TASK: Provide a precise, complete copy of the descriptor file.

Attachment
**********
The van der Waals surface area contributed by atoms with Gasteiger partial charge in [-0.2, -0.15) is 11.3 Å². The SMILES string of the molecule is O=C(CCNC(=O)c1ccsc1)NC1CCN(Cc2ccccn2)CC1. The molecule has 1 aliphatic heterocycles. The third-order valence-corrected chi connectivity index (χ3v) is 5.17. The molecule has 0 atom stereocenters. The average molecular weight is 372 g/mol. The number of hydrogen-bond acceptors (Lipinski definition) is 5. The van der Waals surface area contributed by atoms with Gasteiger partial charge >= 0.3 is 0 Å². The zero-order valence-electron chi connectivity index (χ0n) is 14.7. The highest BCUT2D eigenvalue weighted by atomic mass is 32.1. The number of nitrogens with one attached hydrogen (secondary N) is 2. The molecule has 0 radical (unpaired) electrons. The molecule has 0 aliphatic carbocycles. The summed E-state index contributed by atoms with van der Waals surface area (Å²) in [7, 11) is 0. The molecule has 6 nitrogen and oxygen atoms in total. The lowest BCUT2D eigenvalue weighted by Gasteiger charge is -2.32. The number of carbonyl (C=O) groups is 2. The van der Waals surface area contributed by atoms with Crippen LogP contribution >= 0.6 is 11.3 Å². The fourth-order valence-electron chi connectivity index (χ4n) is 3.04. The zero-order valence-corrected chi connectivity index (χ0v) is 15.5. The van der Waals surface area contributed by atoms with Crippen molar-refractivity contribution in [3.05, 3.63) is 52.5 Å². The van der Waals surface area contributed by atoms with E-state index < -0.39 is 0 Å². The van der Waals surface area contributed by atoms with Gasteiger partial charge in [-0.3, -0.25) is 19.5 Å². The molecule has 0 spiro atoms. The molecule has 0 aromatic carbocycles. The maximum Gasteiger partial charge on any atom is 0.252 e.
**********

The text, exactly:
The van der Waals surface area contributed by atoms with Gasteiger partial charge in [-0.2, -0.15) is 11.3 Å². The SMILES string of the molecule is O=C(CCNC(=O)c1ccsc1)NC1CCN(Cc2ccccn2)CC1. The molecule has 1 aliphatic heterocycles. The third-order valence-corrected chi connectivity index (χ3v) is 5.17. The molecule has 0 atom stereocenters. The average molecular weight is 372 g/mol. The number of hydrogen-bond acceptors (Lipinski definition) is 5. The van der Waals surface area contributed by atoms with Gasteiger partial charge >= 0.3 is 0 Å². The zero-order valence-electron chi connectivity index (χ0n) is 14.7. The highest BCUT2D eigenvalue weighted by atomic mass is 32.1. The number of nitrogens with one attached hydrogen (secondary N) is 2. The molecule has 0 radical (unpaired) electrons. The molecule has 0 aliphatic carbocycles. The summed E-state index contributed by atoms with van der Waals surface area (Å²) in [7, 11) is 0. The molecule has 6 nitrogen and oxygen atoms in total. The lowest BCUT2D eigenvalue weighted by Gasteiger charge is -2.32. The number of carbonyl (C=O) groups is 2. The van der Waals surface area contributed by atoms with Crippen LogP contribution >= 0.6 is 11.3 Å². The fourth-order valence-electron chi connectivity index (χ4n) is 3.04. The zero-order valence-corrected chi connectivity index (χ0v) is 15.5. The van der Waals surface area contributed by atoms with Crippen molar-refractivity contribution in [3.05, 3.63) is 52.5 Å². The van der Waals surface area contributed by atoms with E-state index < -0.39 is 0 Å². The van der Waals surface area contributed by atoms with Gasteiger partial charge in [-0.3, -0.25) is 19.5 Å². The molecule has 0 spiro atoms. The molecule has 0 aromatic carbocycles. The maximum Gasteiger partial charge on any atom is 0.252 e.